Today at 6 a.m. we left for the train station where we weaved our way through to our gate. When we finally boarded the high speed train for a 4 hour ride to Xi’an. On the train I reflected on some of my experiences thus far.
Beijing was not as crowded as I was expecting. I predicted streets as crowded as New York City, however, that was not the case. The streets were never overly crowded even during afternoon hours. I attribute this observation to the city’s sheer size. The cities in China are far bigger than U.S. cities; you can look out in every direction and still see the city going on for miles. So although there is a dense population in Beijing, people are pretty spread out.
It was also interesting how much care is put into keeping things looking clean. At night, I discovered that the streets and sidewalks are power washed. As Beijing has a problem with clean water access for its citizens, I found this confusing since it seemed so wasteful.
A major difference between China and the U.S. is, in China, there’s no tax or tips, so you always just pay the price on the price tag. Also, prices are usually a flat fee and cents are barely used. Honestly, it’s convenient system because you know exactly how much money you need to pay upfront instead of finding out when you get to the register. Furthermore, prices for goods are never set in stone and one can barter with the salesperson to lower the price.
The bathroom culture is also very different here. A Chinese style bathroom consists of porcelain bowl inside the ground with places for a person’s feet on either side. Sometimes there’s no toilet paper provided and if there is it’s thrown away in a wastebin and not flushed. As a result, the bathrooms do not smell good and aren’t somewhere you want to be near for an extended period of time. Also, little kids are allowed to do their business in public settings. In the span of 5 days I have witnessed three children dedicating in busy, public areas!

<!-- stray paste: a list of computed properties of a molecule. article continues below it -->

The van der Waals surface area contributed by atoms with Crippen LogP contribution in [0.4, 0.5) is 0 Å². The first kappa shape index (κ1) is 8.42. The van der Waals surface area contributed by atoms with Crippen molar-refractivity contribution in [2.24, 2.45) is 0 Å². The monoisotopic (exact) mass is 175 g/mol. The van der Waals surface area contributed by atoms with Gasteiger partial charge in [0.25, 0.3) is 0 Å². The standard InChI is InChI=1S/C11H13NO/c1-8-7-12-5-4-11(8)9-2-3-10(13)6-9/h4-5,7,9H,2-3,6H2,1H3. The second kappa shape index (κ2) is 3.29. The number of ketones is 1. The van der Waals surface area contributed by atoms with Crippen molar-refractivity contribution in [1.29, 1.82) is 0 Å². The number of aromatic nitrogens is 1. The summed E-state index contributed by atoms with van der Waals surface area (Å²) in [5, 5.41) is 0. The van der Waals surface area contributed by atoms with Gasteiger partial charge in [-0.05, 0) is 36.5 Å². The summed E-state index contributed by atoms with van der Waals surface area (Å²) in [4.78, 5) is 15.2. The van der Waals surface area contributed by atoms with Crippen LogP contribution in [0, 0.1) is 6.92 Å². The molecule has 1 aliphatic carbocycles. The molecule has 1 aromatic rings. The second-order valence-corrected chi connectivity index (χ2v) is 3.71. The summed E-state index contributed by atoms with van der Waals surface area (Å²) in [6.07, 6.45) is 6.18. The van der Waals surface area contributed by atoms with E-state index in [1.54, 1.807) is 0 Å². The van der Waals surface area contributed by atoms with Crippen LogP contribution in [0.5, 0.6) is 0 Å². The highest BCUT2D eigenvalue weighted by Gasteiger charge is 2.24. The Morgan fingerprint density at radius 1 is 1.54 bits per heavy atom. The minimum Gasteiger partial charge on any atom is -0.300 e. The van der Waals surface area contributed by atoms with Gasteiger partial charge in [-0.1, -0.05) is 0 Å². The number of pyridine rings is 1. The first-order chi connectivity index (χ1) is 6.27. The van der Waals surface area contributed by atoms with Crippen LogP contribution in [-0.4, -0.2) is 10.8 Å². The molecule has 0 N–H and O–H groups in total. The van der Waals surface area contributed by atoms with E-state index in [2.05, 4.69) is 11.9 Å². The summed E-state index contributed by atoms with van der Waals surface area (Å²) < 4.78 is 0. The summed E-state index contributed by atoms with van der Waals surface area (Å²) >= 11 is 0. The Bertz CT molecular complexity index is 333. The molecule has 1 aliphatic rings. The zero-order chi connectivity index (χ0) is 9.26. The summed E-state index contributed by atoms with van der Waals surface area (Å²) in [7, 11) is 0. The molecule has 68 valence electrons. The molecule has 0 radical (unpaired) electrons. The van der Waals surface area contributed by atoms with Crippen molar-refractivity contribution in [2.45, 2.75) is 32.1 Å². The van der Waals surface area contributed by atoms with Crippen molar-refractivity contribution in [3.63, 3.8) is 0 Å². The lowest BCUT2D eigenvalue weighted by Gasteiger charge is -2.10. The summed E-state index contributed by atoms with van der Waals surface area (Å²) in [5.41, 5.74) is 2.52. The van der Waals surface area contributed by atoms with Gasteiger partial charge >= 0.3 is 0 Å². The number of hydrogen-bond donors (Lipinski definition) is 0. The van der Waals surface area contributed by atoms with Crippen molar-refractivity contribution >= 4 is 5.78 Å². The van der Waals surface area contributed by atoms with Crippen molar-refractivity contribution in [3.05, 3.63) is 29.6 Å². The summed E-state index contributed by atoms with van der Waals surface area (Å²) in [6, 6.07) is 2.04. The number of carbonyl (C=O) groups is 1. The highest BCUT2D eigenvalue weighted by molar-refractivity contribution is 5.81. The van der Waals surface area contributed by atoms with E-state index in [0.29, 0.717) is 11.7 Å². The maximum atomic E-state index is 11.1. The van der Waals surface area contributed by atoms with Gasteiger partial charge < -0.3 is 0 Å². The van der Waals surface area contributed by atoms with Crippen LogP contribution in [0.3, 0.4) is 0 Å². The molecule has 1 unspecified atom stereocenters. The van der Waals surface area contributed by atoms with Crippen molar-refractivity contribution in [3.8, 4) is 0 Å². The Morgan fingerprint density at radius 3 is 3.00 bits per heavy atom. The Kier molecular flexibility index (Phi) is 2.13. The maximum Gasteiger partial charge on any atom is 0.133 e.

Travel by high speed train is a great experience. It took about 4-5 hours to get to Xi’an and the ride was smooth and efficient. They also serve hot meals and have a coffee/snack bar at the back of the train. I wish I could take a train like this to Pitt instead of a sitting in a car/bus for 4 hours.
Once we got to Xi’an we visited the drum and bell towers of the city. In ancient times these were used to tell citizens when to go to work and when the Huns were near. In Xi’an the buildings within the wall are shorter than the drum tower. In ancient times this would serve to not obstruct the view from the drum tower, and today it is simply a matter of tradition. After this visit we had a dumpling dinner in which plate after plate of dumplings were brought out until everyone was stuffed. After dinner we traveled to the Muslim market. It was interesting to see the blend of Chinese culture with Islam. In the market many Chinese women wore hijabs and there were a mix of both Muslim and Chinese foods. There were also a few clothing shops in the market which were fun to visit because the clothes often have silkscreened English words in phrases that are either horribly misspelled or make no logical sense. I think it goes to show how the people in China appreciate western culture although they might not fully understand it.